Since i've heard about it I've always loved the framework of Ikigai for balancing work-life-balance with mission and purpose in one's life.
Recently however i came across Cal Newport's book "So Good They Can't Ignore You" and I really love the thesis he sets out for finding "work you love". I find this super helfpul when combined with the ikigai diagram and drilling down further into satisfying the “work” aspect of life.
Don't Follow Your Passion!
Initially he focuses on dispelling the myth of "follow your passion".
Finding that satisfying works comes rather from:
He later examines the careers and jobs of successful people who have apparently dream jobs and derives a similar list of traits that make for great, enjoyable work:
- Creativity - i.e some form of ingenuity and cognitive process
- Impact - to the wider world
- Control - over ones autonomy
Finding Your Passion
What’s interesting is that although he initially dispels the idea of "Follow your passion" he ties it back in at the end of book. He explores how having built up expertise (career-capital) the people he interviewed were then able to use that to find a fulfilling mission-driven career. As opposed to knowing a-priori what they were interested in and then turning that into good work.
Caveat: This is somewhat specialised to people working on the cutting-edge and I would suppose that there are other people living quite happy contented lives through quite different methods.
For Type-A people however, especially in STEM, this sounds like a very sound and clear thesis. Building up "career-capital" and then trading it in for fulfilling work; with autonomy, competence and impact.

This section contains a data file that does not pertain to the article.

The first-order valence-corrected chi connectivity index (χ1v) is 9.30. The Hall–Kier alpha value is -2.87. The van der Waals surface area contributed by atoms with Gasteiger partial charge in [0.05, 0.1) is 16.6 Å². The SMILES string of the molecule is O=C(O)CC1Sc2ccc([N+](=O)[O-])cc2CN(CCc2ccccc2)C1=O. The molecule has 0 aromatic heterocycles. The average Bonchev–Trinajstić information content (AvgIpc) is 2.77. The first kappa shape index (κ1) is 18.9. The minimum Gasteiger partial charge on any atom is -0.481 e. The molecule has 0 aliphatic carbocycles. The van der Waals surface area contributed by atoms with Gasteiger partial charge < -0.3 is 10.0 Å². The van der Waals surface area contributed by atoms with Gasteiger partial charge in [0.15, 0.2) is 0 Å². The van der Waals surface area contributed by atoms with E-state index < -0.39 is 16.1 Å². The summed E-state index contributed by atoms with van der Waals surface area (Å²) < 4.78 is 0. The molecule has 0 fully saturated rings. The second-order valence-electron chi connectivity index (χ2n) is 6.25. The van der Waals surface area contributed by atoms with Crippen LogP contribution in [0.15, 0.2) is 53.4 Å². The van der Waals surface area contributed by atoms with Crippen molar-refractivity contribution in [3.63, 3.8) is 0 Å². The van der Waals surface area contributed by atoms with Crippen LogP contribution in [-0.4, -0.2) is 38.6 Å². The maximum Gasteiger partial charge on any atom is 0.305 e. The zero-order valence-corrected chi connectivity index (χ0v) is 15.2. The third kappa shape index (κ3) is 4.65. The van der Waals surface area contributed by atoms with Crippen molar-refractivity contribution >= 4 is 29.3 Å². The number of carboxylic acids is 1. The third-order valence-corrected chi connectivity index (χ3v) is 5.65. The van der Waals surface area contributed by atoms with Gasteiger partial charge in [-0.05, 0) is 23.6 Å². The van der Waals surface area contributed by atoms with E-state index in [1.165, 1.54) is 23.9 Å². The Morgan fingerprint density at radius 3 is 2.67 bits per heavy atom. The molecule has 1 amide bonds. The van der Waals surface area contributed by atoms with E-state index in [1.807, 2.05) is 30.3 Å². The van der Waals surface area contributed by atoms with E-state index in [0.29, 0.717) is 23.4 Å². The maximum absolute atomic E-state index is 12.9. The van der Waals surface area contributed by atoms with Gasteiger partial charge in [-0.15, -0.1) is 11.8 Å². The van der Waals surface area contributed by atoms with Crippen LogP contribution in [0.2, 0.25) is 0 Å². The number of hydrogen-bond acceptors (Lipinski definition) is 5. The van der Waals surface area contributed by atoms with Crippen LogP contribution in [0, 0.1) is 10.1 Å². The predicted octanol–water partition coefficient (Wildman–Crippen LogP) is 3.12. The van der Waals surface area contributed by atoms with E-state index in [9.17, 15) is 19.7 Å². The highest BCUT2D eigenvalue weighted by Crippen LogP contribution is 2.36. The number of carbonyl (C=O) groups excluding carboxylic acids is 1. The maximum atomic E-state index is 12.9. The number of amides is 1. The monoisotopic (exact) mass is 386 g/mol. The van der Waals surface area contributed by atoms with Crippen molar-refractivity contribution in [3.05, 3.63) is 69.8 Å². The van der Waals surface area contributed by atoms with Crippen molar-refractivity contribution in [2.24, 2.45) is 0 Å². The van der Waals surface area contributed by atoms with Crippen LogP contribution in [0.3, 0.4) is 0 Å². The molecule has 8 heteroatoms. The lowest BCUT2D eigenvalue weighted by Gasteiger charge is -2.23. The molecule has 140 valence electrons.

Building expertise (career-capital)
In the middle section of the book he explores building up that career capital:
Finally the book is peppered throughout with case-studies that reinforce and elucidate the author's points; providing credence and believability to his thesis. It's a great way to structure the book making it clear, relatable and understandable.
Most of all though it makes the book just fun and interesting to read!
I would highly recommend picking up a copy if you have a chance and thumbing through the stories that make you think.
One really interesting case study was that of a genetics researcher. She had a really interesting journey trying a bunch of different things in similar areas, becoming increasingly specialised in her field until one paid off in a big way!
Just some initial thoughts on this book, but overall I think it's a great way to think about work and fits into a lot of common advice around working hard in one's twenties; building up expertise; and satisfaction coming from impact, autonomy and competence. If you inspect it closely you can even hear echoes of the ikigai philosophy buried somewhere within there.